Dynamic Chiropractic – July 26, 1999, Vol. 17, Issue 16

Thoracolumbar Fascia and Back Pain

By Warren Hammer, MS, DC, DABCO
Recent evidence has shown that the posterior layer of the thoracolumbar fascia is used for load transfer, i.e., the transfer of forces between the spine, pelvis and legs.1,2 This knowledge emphasizes the fact that local pain - for example, in the sacroiliac (SI) joint - may be due to any of the structures associated with the transfer of forces from, for example, the biceps femoris, to the sacrotuberous ligament, to the erector spinae, to the thoracolumbar fascia (TLF), to the contralateral latissimus dorsi.
As we all know, chronic SI pain does not necessarily respond to a series of SI adjustments.

The TLF is composed of a deep and superficial lamina which covers the back muscles from the sacral region through the thoracic region as far as the fascia nuchae.2 Figure 1 depicts the superficial lamina, which shows its connection to the latissimus dorsi, gluteus maximus, part of the external oblique muscle, and the trapezius. The fibers of the superficial lamina attach to the supraspinal ligaments and spinous processes, especially above L4. Caudal to L4, the superficial fascia crosses to the contralateral side and attaches to the sacrum, PSIS and iliac crest.

image - Copyright – Stock Photo / Register Mark

Figure 1: The superficial lamina. A. Fascia of the gluteus maximus. B. Fascia of the gluteus medius. C. Fascia of external oblique. D. Fascia of latissimus dorsi. Note the cross-hatched appearance of the superficial lamina over the sacrum due to different fiber directions of latissimus dorsi and gluteus maximus. 1. Posterior superior iliac spine. 2. Sacral crest. LR. Part of lateral raphe. Arrows (at left) indicate, from cranial to caudal, the site and direction of the traction (50 N) given to the trapezius, cranial and caudal part of the latissimus dorsi, gluteus medius and gluteus maximus, respectively. Reprinted with permission from: Vleeming A, et al. The posterior layer of the thoracolumbar fascia. Spine 1995;20(7):753.

Due to the different fiber directions of the latissimus dorsi and gluteus maximus, the superficial lamina has a cross-hatched appearance from L4 to S2. At the sacral level, the fibers of the superficial lamina are fused with the fibers of the deep lamina. There is a definite coupling between the gluteus maximus and the contralateral latissimus dors: muscle by way of the posterior layer of the thoracolumbar fascia. Both of these muscles conduct the forces contralaterally during gait and tense the TLF. In so doing, they are important in rotation of the trunk and stabilization of the lower lumbar spine and sacroiliac joint. The deep fascia of the TLF connects to the PSIS, iliac crests and long dorsal SI ligament and encloses the erector spinae muscles. The whole posterior layer of the TLF becomes "inflated" by contraction of the erector spinae.2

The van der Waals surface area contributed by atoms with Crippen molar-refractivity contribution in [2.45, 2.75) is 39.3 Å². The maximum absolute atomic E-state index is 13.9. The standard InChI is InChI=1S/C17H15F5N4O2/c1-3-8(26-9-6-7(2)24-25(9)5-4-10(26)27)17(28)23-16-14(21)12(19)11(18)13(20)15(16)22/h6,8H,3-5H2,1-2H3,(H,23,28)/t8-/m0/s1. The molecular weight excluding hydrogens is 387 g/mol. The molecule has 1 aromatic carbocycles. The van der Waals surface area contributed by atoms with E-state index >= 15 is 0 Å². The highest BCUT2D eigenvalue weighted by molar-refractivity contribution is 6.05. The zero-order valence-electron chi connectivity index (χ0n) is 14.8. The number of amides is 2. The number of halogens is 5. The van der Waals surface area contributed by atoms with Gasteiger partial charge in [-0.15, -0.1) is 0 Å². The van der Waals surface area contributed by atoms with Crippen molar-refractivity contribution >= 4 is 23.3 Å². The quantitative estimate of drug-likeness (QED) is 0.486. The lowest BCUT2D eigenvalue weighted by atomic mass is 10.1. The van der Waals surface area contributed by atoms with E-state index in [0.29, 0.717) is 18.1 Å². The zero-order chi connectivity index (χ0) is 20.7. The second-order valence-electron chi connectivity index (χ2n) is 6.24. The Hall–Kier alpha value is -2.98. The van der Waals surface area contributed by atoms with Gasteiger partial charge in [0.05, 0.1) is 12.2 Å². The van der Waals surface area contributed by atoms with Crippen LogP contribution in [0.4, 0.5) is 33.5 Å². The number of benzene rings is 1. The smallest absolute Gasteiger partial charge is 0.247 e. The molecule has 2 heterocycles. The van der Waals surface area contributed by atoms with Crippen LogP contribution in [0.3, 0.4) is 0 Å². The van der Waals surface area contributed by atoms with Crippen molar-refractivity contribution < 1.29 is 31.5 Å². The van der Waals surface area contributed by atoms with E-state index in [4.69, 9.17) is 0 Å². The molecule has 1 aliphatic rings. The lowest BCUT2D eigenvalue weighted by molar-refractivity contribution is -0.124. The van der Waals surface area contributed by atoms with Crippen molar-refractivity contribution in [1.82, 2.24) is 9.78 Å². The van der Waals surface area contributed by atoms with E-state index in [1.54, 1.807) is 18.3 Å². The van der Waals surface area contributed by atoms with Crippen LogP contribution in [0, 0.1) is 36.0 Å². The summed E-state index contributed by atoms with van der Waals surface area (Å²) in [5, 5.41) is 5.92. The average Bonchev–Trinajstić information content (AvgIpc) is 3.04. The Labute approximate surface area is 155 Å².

Palpation of the fascia over the sacrum where the superficial and deep TLF fuses often reveals tenderness and restrictions in particular directions which require a fascial release to allow the normal transfer of load from, for example, the right lower extremity to the left latissimus dorsi. Any portion of the load transfer mechanism may require a fascial release. In the lumbar region, the deep TLF should be more freely mobile over the back muscles.2 Palpation may reveal hardening and thickening of this tissue, which would require a fascial release. The deep TLF fuses with the fibers of the serratus posterior inferior muscle, which often requires a release.

Vleeming et al.2 recommend training of the gluteus maximus, latissimus dorsi and erector spinae muscles to assist in force closure of the SI joint and stabilization of the lower lumbar area. I feel that besides strengthening of these coupled muscles, it is essential to make sure the fascia is fluid in its motion so that the transfer of load will not be hampered.


  1. Vleeming A, Pool-Goudzwaard AL, Stoeckart R, et al. The posterior layer of the thoracolumbar fascia: its function in load transfer from spine to legs. Spine 1995;20(7):753-758.


  2. Vleeming A, Mooney V, Snijders C, et al. Movement, Stability and Low Back Pain: The Essential Role of the Pelvis. New York: Churchill Livingstone, 1997.

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